Tuesday, July 19, 2005

*It's all about me A.K.A. why a knowledge economics and law is good for you*

Good, now that I've got your attention, yes, the content of my post today will have something to do with yours truely, the author.

As regular (and even non-regular) readers should more than evidently know by now, this entire blog has almost nothing tangent to my life at all. The number of posts that have actually made mentioned of the weird and wonderful life the author has can be counted on one hand *Mr Fluffy says to ignore the author for he's obviously self delusional i.e. the author has no life*

But I got a new DVD-rom today and I can now finally watch my West Wing Season Two. The relevance of this to anyone else's life has begin in the next paragraph.

I bought this entire second season of The West Wing from Mae Sin, the border town in Changmai which borders (obviously) Myanmar, at a fraction of the price you would have paid for in Singapore. To be precisely, it was slightly under 50% of what I would pay in most retail outlets in Singapore.

Now before you go calling the police in what seems to be a confession of a flagent breach of Intellectual Property Infringement, let me assure you, it was all perfectly legal and legitimate. As an aside, piracy is not theft mind you, that's what the big (small and medium sized companies have more pressing worries to do with the bigger companies and also mostly because no one bothers to pirate their software) software companies want the public to think. But it's not theft since it isn't 'real' property i.e. you are not depriving someone else of use of that piece of property, which is why the word infringement (and not theft) is the correct legal term. At any rate, I was simply engaging in a spot of grey/parallel importing (in Singapore it's more often associated with cars).

Anyway, the reason why I could get a similar cheaper product elsewhere and bring it back legally is premised upon something called exhaustion of rights. Once the company sells the product to the distributor or retailer, it has exhausted it's right with regards to the good in question. And since price differentials exists everywhere in the world for a variety of reasons (taxation and exchane rates being the major factors), the legal cost of the good in Changmai was simply cheaper than in Singapore. Hence, it was entirely within my legal rights to purchase a similar cheaper product elsewhere and bring it back AS A CONSUMER.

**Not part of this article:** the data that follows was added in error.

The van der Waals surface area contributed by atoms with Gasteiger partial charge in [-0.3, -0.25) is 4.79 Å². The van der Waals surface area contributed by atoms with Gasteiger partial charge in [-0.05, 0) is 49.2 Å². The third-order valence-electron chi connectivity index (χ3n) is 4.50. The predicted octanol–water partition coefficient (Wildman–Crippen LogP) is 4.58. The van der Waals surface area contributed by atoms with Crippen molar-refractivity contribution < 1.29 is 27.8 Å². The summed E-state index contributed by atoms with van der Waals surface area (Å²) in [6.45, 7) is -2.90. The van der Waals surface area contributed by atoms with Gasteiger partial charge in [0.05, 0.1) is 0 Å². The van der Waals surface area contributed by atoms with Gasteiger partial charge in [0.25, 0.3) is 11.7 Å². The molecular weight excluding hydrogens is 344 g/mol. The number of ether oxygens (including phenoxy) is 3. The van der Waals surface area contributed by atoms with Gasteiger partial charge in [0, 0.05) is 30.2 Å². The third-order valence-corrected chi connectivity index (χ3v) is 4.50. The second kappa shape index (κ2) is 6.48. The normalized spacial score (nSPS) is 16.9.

The consumer bit is relatively important because sometimes companies try to get round this form of arbitrage (buying low and selling high till the price reaches parity) by creating technical barriers (that's why you have the various Codes and Regions on your DVD and DVD players) or through laws which state that you can only buy and/or sell the product within a certain country (which nevertheless allowed me to buy Neverwinter Nights at yet another massive discount and bring it back home since I originally bought it in Thailand and was not planning to sell it here).

Another good example is how the mandated retail price of The Economist is nearly double here than it is in Malaysia. It also explains why Americans can, as consumers, go to Canada to buy their prescription drugs (the Canadian government puts a price cap on them) but not to import them for sale within the US.

And here we have it. This is how a economist background and some legal knowledge can be beneficial to your audiovisual pleasure.


p.s. If anyone is going to Thailand, could you help me get Season 3 of The West Wing pls? =P


Post a Comment

<< Home